Fashion psychology equates a person’s or group’s inner [mental] qualities, traits, characteristics, strengths, and assets into an outer expression [fashion]. Long before such a term ever existed, I assembled a system that we identify as fashion psychology today. I have avoided using the term out of concern that the word psychology connotes that I am a psychologist. After all, I am not. It does not seem to matter to my clients, however. They regularly tell me how my personal styling process affects their behavior. That, as a point of fact, is precisely real fashion psychology.

There. I have now declared that publicly. Just writing it feels damned good. The truth feels good and I feel set free to discuss real fashion psychology more openly and clearly.

Fashion psychology exists today to serve several purposes that I believe are here to stay.

First of all, clothes are tools that help the wearer to physically embody her/his purpose for any particular occasion. How does the wearer want to feel? What messages does the person want to convey to onlookers? What verbal messages does the wearer expect to say to others in a crucial situation. And how will the clothes’ non-verbal cues support those messages?

Another consideration is that today, the marketplace offers so much choice. Combine this conundrum with the fact that there are fewer workplaces and social environments with enforceable dress codes. This lack of structure frees individuals to express individuality, while fitting in to unwritten workplace and social cultural conformity. In my work with clients, they reveal how important and challenging it is that they show up in positive ways. On a palpable level, people just want to find acceptance among one another.

Many people are open to working on their mental states and mindsets with psychologists, therapists, and coaches. But, a far smaller subset of professionals actually specializes in the paradigm shifting experience of fashion psychology. Many of my clients have benefited from fashion psychology coaching that has helped them to live up to their potential. They have grown symbiotically from the inside-out and from the outside-in to the point that their lives have changed. They perceive themselves authentically.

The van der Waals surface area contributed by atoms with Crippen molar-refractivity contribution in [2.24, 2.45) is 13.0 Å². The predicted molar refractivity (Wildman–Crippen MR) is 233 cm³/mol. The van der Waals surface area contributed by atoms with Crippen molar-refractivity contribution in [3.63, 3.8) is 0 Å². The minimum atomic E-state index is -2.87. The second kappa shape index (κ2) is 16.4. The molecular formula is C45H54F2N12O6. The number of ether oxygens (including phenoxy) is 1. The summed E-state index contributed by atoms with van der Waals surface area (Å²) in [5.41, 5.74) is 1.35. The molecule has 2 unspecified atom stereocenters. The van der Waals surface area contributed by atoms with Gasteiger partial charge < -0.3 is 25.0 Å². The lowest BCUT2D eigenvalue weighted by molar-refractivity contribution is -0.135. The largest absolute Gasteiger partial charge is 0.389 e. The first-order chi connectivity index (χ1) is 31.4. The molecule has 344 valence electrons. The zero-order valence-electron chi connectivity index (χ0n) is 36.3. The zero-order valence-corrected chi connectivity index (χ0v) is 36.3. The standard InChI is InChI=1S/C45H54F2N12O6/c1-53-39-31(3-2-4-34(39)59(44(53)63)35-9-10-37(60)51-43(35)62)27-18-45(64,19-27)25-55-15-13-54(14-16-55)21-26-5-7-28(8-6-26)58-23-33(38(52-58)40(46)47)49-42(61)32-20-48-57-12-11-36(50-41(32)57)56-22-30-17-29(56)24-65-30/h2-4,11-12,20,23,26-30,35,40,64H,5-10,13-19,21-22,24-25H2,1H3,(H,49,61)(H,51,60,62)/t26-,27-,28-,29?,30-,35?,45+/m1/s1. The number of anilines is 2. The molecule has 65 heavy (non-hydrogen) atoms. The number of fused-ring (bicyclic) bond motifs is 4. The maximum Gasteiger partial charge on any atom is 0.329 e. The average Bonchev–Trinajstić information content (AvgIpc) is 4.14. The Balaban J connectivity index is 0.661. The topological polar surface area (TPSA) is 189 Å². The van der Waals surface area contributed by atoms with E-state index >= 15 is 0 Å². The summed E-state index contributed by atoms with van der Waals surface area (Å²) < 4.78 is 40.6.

Their shift in behavior has impacted their achievement of professional goals. People have a renewed positive sense of self. I have had clients feel ready to meet the loves of their lives — and then it happened. Other clients set financial goals that they have achieved. And, still other clients I work with have gone on to lead and start big high-tech companies.

Clothing, in the business world at least, conveys messages about power and authority. Power and authority levels of dress, even if unwritten, exist in most workplaces, even the most ‘casual’ ones.

The setting where someone goes also impacts a person’s choice. It’s why, most recently and famously, Mark Zuckerberg wore a suit and tie to Congress. Except for welcoming heads of state to the company headquarters he would never show up wearing that level of clothing.

Engineers tend to dress a certain way because of how they work, and with whom they work. But, when presenting to a bigger audience outside of their work group, it’s an opportunity to step up their look. Teachers and therapists get more of the results they desire by appearing more supportive of their students and patients. Doctors may try to avoid wearing red, so as to help their patients avoid feeling that they are in danger.

There are countless ways in which clothing choices convey messages to the mutual benefit of the wearer and the onlooker.

As mentioned above, with several examples, many people could benefit from working with a fashion psychology expert. Moreover, people living through big shifts in life are apt to benefit greatly. Examples are beginning a campaign for a new job position or embarking on a new chapter in life. Dressing for the life a person desires offers an incredible opportunity to embody their future in the present moment.